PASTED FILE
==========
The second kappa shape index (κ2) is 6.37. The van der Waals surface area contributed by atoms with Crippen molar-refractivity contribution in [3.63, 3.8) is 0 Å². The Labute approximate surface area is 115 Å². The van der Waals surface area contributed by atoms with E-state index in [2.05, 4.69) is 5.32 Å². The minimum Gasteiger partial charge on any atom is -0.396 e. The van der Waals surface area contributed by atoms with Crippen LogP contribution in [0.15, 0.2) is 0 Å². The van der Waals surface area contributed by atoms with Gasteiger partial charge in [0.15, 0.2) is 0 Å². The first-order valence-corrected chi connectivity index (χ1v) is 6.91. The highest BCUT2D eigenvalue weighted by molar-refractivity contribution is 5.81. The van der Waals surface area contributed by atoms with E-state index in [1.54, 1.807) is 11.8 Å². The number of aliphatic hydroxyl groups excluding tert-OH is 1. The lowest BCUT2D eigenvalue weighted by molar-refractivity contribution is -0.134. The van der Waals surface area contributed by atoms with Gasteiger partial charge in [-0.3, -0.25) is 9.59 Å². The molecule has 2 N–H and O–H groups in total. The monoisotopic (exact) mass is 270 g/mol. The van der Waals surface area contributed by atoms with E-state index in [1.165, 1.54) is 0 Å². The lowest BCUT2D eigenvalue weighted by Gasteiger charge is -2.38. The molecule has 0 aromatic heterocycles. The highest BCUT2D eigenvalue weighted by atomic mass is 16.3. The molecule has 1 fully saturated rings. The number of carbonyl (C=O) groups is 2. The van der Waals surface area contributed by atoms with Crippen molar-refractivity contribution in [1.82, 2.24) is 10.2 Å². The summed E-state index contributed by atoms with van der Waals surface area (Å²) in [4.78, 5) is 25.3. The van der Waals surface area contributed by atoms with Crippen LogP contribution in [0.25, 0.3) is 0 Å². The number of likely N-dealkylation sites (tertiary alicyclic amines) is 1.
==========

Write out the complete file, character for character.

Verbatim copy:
The second kappa shape index (κ2) is 6.37. The van der Waals surface area contributed by atoms with Crippen molar-refractivity contribution in [3.63, 3.8) is 0 Å². The Labute approximate surface area is 115 Å². The van der Waals surface area contributed by atoms with E-state index in [2.05, 4.69) is 5.32 Å². The minimum Gasteiger partial charge on any atom is -0.396 e. The van der Waals surface area contributed by atoms with Crippen LogP contribution in [0.15, 0.2) is 0 Å². The van der Waals surface area contributed by atoms with Gasteiger partial charge in [0.15, 0.2) is 0 Å². The first-order valence-corrected chi connectivity index (χ1v) is 6.91. The highest BCUT2D eigenvalue weighted by molar-refractivity contribution is 5.81. The van der Waals surface area contributed by atoms with E-state index in [1.54, 1.807) is 11.8 Å². The number of aliphatic hydroxyl groups excluding tert-OH is 1. The lowest BCUT2D eigenvalue weighted by molar-refractivity contribution is -0.134. The van der Waals surface area contributed by atoms with Gasteiger partial charge in [-0.3, -0.25) is 9.59 Å². The molecule has 2 N–H and O–H groups in total. The monoisotopic (exact) mass is 270 g/mol. The van der Waals surface area contributed by atoms with E-state index in [1.165, 1.54) is 0 Å². The lowest BCUT2D eigenvalue weighted by Gasteiger charge is -2.38. The molecule has 0 aromatic heterocycles. The highest BCUT2D eigenvalue weighted by atomic mass is 16.3. The molecule has 1 fully saturated rings. The number of carbonyl (C=O) groups is 2. The van der Waals surface area contributed by atoms with Crippen molar-refractivity contribution in [1.82, 2.24) is 10.2 Å². The summed E-state index contributed by atoms with van der Waals surface area (Å²) in [4.78, 5) is 25.3. The van der Waals surface area contributed by atoms with Crippen LogP contribution in [0.25, 0.3) is 0 Å². The number of likely N-dealkylation sites (tertiary alicyclic amines) is 1.